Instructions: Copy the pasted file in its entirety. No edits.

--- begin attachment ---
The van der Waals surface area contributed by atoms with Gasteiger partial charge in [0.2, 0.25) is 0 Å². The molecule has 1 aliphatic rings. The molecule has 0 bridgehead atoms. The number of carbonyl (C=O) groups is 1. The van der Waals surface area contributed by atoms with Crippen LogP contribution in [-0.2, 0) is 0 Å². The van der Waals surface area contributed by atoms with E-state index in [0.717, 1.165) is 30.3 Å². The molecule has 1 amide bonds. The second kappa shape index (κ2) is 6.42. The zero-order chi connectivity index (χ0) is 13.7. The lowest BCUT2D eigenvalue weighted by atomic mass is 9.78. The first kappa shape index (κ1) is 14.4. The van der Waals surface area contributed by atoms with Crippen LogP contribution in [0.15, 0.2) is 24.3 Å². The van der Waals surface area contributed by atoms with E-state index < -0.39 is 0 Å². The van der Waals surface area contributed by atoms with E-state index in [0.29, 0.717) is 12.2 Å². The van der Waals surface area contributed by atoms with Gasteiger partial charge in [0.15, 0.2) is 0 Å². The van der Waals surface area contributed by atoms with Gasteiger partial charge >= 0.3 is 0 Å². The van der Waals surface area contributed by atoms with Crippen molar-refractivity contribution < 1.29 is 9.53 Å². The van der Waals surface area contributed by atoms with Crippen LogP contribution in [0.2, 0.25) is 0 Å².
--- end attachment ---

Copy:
The van der Waals surface area contributed by atoms with Gasteiger partial charge in [0.2, 0.25) is 0 Å². The molecule has 1 aliphatic rings. The molecule has 0 bridgehead atoms. The number of carbonyl (C=O) groups is 1. The van der Waals surface area contributed by atoms with Crippen LogP contribution in [-0.2, 0) is 0 Å². The van der Waals surface area contributed by atoms with E-state index in [0.717, 1.165) is 30.3 Å². The molecule has 1 amide bonds. The second kappa shape index (κ2) is 6.42. The zero-order chi connectivity index (χ0) is 13.7. The lowest BCUT2D eigenvalue weighted by atomic mass is 9.78. The first kappa shape index (κ1) is 14.4. The van der Waals surface area contributed by atoms with Crippen LogP contribution in [0.15, 0.2) is 24.3 Å². The van der Waals surface area contributed by atoms with E-state index < -0.39 is 0 Å². The van der Waals surface area contributed by atoms with E-state index in [0.29, 0.717) is 12.2 Å². The van der Waals surface area contributed by atoms with Gasteiger partial charge in [0.15, 0.2) is 0 Å². The van der Waals surface area contributed by atoms with Gasteiger partial charge >= 0.3 is 0 Å². The van der Waals surface area contributed by atoms with Crippen molar-refractivity contribution < 1.29 is 9.53 Å². The van der Waals surface area contributed by atoms with Crippen LogP contribution in [0.2, 0.25) is 0 Å².